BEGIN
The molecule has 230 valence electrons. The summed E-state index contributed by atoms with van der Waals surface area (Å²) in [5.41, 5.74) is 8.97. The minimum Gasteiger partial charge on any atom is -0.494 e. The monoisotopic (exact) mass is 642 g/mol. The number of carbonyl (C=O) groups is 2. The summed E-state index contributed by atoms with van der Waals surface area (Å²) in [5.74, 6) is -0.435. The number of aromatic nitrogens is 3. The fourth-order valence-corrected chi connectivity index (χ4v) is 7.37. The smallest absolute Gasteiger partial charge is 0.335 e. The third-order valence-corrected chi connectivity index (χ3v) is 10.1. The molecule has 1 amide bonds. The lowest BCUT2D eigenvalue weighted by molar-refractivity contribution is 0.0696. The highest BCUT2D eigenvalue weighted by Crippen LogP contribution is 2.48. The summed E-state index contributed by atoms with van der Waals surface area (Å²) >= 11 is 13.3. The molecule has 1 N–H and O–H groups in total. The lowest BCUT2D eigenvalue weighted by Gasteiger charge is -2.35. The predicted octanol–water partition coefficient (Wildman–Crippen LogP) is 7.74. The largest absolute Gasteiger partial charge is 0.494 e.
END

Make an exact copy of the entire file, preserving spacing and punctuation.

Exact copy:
The molecule has 230 valence electrons. The summed E-state index contributed by atoms with van der Waals surface area (Å²) in [5.41, 5.74) is 8.97. The minimum Gasteiger partial charge on any atom is -0.494 e. The monoisotopic (exact) mass is 642 g/mol. The number of carbonyl (C=O) groups is 2. The summed E-state index contributed by atoms with van der Waals surface area (Å²) in [5.74, 6) is -0.435. The number of aromatic nitrogens is 3. The fourth-order valence-corrected chi connectivity index (χ4v) is 7.37. The smallest absolute Gasteiger partial charge is 0.335 e. The third-order valence-corrected chi connectivity index (χ3v) is 10.1. The molecule has 1 amide bonds. The lowest BCUT2D eigenvalue weighted by molar-refractivity contribution is 0.0696. The highest BCUT2D eigenvalue weighted by Crippen LogP contribution is 2.48. The summed E-state index contributed by atoms with van der Waals surface area (Å²) >= 11 is 13.3. The molecule has 1 N–H and O–H groups in total. The lowest BCUT2D eigenvalue weighted by Gasteiger charge is -2.35. The predicted octanol–water partition coefficient (Wildman–Crippen LogP) is 7.74. The largest absolute Gasteiger partial charge is 0.494 e.